Aggarwal et al, 201138April–June 2004 and May–July 20061266 participants in Seattle Obesity Study; 3 storesDietary energy density, kJ/g and mean adequacy ratio (quintile 1 vs quintile 5)¶¶Diet cost calculated based on prices of FFQ component foods. Food prices obtained from 3 supermarket chains via in-store visits and websites
 Bernstein et al, 201062001–200278 191 participants in Nurses’ Health Study; 467 foodsAlternative Healthy Eating Index score (quintile 5 vs quintile 1)***Diet cost calculated by merging FFQ database with USDA Center for Nutrition Policy and Promotion price database
 Drewnowski et al, 200419NR837 participants in Val-de-Marne, France; 57 foodsFats and sweets intake, fruit and vegetables intake, total fat intake, and sucrose intake (quintile 1 vs quintile 5)Diet cost calculated from food prices from French National Institute of Statistics
 Lopez et al, 200949December 1999–May 200511 195 participants in Spain; 136 foodsWestern dietary pattern score and Mediterranean dietary pattern score (quintile 1 vs quintile 5)†††Diet cost calculated from food prices from Ministry of Industry, Tourism and Commerce of Spain. When data not available from ministry, food prices obtained from national supermarket websites
 Monsivais and Drewnowski, 200950May–July 2006164 participants; 384 foods from 3 stores in Seattle, WashingtonDietary energy density, kcal/g (tertile 1 vs tertile 3)Diet cost calculated based on prices of FFQ component foods. Prices obtained at supermarket chains. Price reported separately for men and women
 Monsivais et al, 201251April–June 2004 and May–July 20061295 participants; 384 foods from 3 stores in Seattle, WashingtonNutrient density of diet (quintile 5 vs quintile 1 of diet cost)‡‡‡ §§§Diet cost calculated based on prices of FFQ component foods. Food prices obtained from 3 supermarket chains via in-store visits and websites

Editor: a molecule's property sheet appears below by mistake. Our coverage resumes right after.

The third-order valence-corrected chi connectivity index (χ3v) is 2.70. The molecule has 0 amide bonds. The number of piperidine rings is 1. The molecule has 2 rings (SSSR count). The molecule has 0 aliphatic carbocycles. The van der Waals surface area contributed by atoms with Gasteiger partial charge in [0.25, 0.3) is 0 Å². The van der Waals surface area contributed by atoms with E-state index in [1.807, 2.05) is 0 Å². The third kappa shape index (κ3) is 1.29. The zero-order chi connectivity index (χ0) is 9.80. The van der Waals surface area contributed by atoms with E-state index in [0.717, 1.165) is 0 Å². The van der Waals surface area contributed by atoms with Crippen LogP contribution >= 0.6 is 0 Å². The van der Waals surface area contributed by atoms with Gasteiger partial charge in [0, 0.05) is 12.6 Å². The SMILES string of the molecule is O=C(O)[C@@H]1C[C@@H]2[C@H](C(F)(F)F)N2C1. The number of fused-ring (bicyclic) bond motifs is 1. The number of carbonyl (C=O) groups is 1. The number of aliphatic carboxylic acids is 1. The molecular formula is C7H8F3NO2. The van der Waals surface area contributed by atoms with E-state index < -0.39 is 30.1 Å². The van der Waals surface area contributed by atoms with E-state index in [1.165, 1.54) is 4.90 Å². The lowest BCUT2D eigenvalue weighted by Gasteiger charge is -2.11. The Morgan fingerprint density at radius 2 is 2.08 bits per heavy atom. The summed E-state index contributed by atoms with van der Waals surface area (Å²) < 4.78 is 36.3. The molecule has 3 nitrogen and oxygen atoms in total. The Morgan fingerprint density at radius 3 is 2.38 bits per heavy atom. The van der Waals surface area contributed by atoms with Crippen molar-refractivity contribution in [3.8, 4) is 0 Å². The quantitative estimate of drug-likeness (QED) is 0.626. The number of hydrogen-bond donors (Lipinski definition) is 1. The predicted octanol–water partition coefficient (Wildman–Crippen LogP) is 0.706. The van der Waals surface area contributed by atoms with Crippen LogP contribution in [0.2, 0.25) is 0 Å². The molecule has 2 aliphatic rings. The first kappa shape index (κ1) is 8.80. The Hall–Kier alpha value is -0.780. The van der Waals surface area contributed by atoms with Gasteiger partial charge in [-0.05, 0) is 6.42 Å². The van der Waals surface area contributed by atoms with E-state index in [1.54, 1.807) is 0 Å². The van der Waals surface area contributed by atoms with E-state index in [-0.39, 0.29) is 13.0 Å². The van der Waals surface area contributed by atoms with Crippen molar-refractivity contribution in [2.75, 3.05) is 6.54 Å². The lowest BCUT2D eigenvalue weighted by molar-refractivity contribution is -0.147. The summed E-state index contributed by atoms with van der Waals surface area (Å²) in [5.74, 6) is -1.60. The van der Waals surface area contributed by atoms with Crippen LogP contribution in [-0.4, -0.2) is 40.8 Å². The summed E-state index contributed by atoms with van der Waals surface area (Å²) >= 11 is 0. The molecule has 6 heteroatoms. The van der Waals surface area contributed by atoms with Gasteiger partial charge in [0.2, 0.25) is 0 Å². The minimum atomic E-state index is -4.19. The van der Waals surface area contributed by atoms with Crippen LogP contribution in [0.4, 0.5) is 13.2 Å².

Mozaffarian et al, 2012372003–20041294 snack-days in 32 YMCA after-school programmes in 4 metropolitan areasEnvironmental Standards for Healthy Eating (meeting vs not meeting)¶¶¶Prices from USDA Center for Nutrition Policy and Promotion price database
 Murakami et al, 2009522004596 pregnant women in Neyagawa City, Osaka Prefecture, Japan; 150 foodsDietary energy density, kcal/g (quartile 4 vs quartile 1 of diet cost)‡‡Diet cost based on National Retail Price Survey. For foods not in survey, prices obtained from websites of nationally distributed supermarket or fast-food restaurant chains
 Rauber and Vitolo, 200953NR346 children aged 3–4 years; 3 brands each of 104 foods from 2 stores in São Leopoldo, BrazilCalories from sugar-rich foods (≤150 vs >150 kcal) and calories from fat-rich foods (≤150 vs >150 kcal)Diet cost based on prices obtained at a large establishment (supermarket or hypermarket) and a small establishment (market, minimart or bakery)
 Rehm et al, 201192001–20024744 participants in NHANESHealthy Eating Index-2005 score (quintile 5 vs quintile 1 of diet cost)‡‡‡ ****Diet cost calculated from USDA Center for Nutrition Policy and Promotion price database
 Rydén et al, 200854Autumn 200530 participants in Kalmar province, Sweden; 600 foodsMediterranean diet vs typical diet††††Diet cost calculated from prices from Statistics Sweden. For foods not reported by Statistics Sweden, prices obtained from 4 stores and 2 online stores
 Rydén and Hagfors, 201110Spring 20102160 children ages 4, 8, and 11 y in Sweden; prices of 991 foods from Statistics Sweden, and stores when not available from Statistics SwedenHealthy Eating Index-2005 score (>70 vs <50)****Average national prices of 391 foods obtained from Statistics Sweden. Prices of remaining 600 foods were not available from Statistics Sweden; obtained from one online supermarket and one online grocery store
 Schroder et al, 200655May 20052847 participants in Girona, Spain; 165 foodsMediterranean Diet Score and Healthy Eating Index score (quartile 4 vs quartile 1)**** ‡‡‡‡Diet cost calculated from average national price database of the Secretaria de Estado de Turismo y Comercio de Espana
 Townsend et al, 2009562006112 participants; 8 stores in San Joaquin, Solano, Calavaras, and Tulare counties in CaliforniaDietary energy density, kcal/g (tertiles 1 vs 3)Diet cost (with and without beverages) calculated based on prices of FFQ component foods. Prices obtained from a large supermarket chain store and a small independent market in each county